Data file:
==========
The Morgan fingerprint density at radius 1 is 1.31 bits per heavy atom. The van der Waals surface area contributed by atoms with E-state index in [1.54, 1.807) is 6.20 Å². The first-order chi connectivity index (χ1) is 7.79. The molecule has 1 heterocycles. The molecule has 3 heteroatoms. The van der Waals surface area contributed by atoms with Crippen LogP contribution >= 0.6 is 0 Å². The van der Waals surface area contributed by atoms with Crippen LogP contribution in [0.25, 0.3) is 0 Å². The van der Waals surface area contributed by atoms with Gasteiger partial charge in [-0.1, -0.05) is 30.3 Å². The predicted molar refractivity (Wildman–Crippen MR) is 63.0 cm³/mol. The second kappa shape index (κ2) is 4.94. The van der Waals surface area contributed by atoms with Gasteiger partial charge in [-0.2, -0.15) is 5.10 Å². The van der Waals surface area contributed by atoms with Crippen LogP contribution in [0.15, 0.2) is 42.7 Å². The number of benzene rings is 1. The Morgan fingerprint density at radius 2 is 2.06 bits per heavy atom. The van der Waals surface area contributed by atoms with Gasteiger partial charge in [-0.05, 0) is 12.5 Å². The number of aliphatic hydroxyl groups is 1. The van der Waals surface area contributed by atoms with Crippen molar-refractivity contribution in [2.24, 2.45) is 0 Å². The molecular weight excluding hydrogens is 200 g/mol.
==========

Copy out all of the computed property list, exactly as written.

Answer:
The Morgan fingerprint density at radius 1 is 1.31 bits per heavy atom. The van der Waals surface area contributed by atoms with E-state index in [1.54, 1.807) is 6.20 Å². The first-order chi connectivity index (χ1) is 7.79. The molecule has 1 heterocycles. The molecule has 3 heteroatoms. The van der Waals surface area contributed by atoms with Crippen LogP contribution >= 0.6 is 0 Å². The van der Waals surface area contributed by atoms with Crippen LogP contribution in [0.25, 0.3) is 0 Å². The van der Waals surface area contributed by atoms with Gasteiger partial charge in [-0.1, -0.05) is 30.3 Å². The predicted molar refractivity (Wildman–Crippen MR) is 63.0 cm³/mol. The second kappa shape index (κ2) is 4.94. The van der Waals surface area contributed by atoms with Gasteiger partial charge in [-0.2, -0.15) is 5.10 Å². The van der Waals surface area contributed by atoms with Crippen LogP contribution in [0.15, 0.2) is 42.7 Å². The number of benzene rings is 1. The Morgan fingerprint density at radius 2 is 2.06 bits per heavy atom. The van der Waals surface area contributed by atoms with Gasteiger partial charge in [-0.05, 0) is 12.5 Å². The number of aliphatic hydroxyl groups is 1. The van der Waals surface area contributed by atoms with Crippen molar-refractivity contribution in [2.24, 2.45) is 0 Å². The molecular weight excluding hydrogens is 200 g/mol.